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August 14, 2010

One of the differences I’ve noticed in my life over the last twenty years is the people.

When I was in my early twenties, I had a very small, insular set of friends and family.   The people I was closest to were like-minded, in part because I was taught not to invest myself in those who were not believers.  There was my immediate family, my mother and my brother, and my church family, the pastor and his family and the other congregants, but outside of that circle, my friendships were casual and lacked a certain depth.

Today, my circle of friends is expansive.  In part this is due to the internet, of course, making the world smaller and our access to people around that smaller world easier and more immediate.  I have people I call friends in England and Germany, France, Pakistan, Israel, Australia, Chile, Canada.  Some of these are people I may never actually meet in person, others I have already hugged and shared rooms with.

Those friends I consider nearest and dearest to me live hundreds of miles away from me.  My local friends come from different worlds, some I have met due to my love of certain television shows, or certain music.  Some I have met because they attend Pagan events.  Some I have met because they are writers or photographers.  Some I know because they volunteer with San Francisco Pride.  It is truly an amazing cross section of the Bay Area where I live.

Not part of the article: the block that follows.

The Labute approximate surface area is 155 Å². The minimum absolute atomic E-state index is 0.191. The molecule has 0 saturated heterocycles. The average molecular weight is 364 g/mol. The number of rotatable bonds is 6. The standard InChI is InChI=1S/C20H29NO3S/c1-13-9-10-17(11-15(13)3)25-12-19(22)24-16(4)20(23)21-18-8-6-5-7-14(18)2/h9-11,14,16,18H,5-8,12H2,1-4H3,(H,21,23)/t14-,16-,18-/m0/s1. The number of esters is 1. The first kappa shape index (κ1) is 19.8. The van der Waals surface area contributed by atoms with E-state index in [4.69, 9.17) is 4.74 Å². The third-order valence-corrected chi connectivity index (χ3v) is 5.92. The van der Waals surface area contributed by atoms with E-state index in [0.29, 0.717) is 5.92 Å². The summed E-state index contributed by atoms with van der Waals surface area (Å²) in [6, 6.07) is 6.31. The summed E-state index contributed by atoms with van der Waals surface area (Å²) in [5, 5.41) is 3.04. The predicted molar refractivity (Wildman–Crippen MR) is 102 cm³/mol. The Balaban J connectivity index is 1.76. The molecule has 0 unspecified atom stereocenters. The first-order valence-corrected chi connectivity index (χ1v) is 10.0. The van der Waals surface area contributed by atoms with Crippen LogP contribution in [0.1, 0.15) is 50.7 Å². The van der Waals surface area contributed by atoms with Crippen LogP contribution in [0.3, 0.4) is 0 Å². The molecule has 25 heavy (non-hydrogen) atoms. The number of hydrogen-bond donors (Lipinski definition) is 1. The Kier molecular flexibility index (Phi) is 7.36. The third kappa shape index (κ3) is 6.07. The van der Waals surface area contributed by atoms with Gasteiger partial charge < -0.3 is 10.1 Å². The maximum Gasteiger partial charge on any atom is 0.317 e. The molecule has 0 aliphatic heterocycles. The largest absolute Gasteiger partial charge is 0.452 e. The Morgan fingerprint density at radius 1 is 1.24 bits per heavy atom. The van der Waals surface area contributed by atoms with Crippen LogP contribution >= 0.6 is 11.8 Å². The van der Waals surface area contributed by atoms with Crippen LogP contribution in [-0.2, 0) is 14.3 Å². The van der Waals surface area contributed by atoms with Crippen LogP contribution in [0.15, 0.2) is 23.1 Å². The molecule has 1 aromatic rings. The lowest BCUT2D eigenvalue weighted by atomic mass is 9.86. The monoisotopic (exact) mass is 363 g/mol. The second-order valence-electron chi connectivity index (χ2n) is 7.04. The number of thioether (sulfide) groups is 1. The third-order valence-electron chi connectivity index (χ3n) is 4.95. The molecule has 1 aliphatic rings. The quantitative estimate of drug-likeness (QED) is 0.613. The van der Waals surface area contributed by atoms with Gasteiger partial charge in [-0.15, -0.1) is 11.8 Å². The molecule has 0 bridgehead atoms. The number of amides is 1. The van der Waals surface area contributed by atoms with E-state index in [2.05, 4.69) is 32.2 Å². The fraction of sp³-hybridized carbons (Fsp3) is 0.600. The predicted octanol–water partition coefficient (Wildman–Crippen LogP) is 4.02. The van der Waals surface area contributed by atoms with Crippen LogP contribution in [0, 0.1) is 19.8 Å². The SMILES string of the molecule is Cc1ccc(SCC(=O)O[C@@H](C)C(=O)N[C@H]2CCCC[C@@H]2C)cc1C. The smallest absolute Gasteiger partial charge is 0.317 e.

Teachers, doctors, lawyers, students, administrators, public servants, engineers, writers, actors, musicians, gay, straight, transgendered, bi-sexual, monogamous, polyamorous, asexual, child-free, childless, parents of one or many, single, married, divorced, widowed, wealthy, poor, barely getting by, Pagan (of all kinds), Christian (of many denominations), Buddhist, Muslim, Hindu, Jewish, Atheist, Agnostic, uncertain, searching…the landscape is breathtaking, and I am honored and humbled with each new friend I make.

I can’t imagine going back to a place where my friends and family were so defined by similarity.  It would be like eating the same food every day or listening to the same song all the time.

I have to add to this that in the last ten years I have been witness to some of the most selfless acts of kindness to strangers, monetary gifts bestowed with no thought of return; thoughtful, amazing gifts given; groups of strangers banding together to raise another stranger out of crisis.

There was a time I would have believed this impossible, for such charity was, in my mind, reserved for the righteous, by which I believed a certain set of Christians…the “real” Christians, and the reward for this charity, the proof as it were, was winning souls.

Everyday this group of people I call friends proves that idea false.  Everyday I am grateful for being able to see beyond who and what I am and welcome people who are different into my life.

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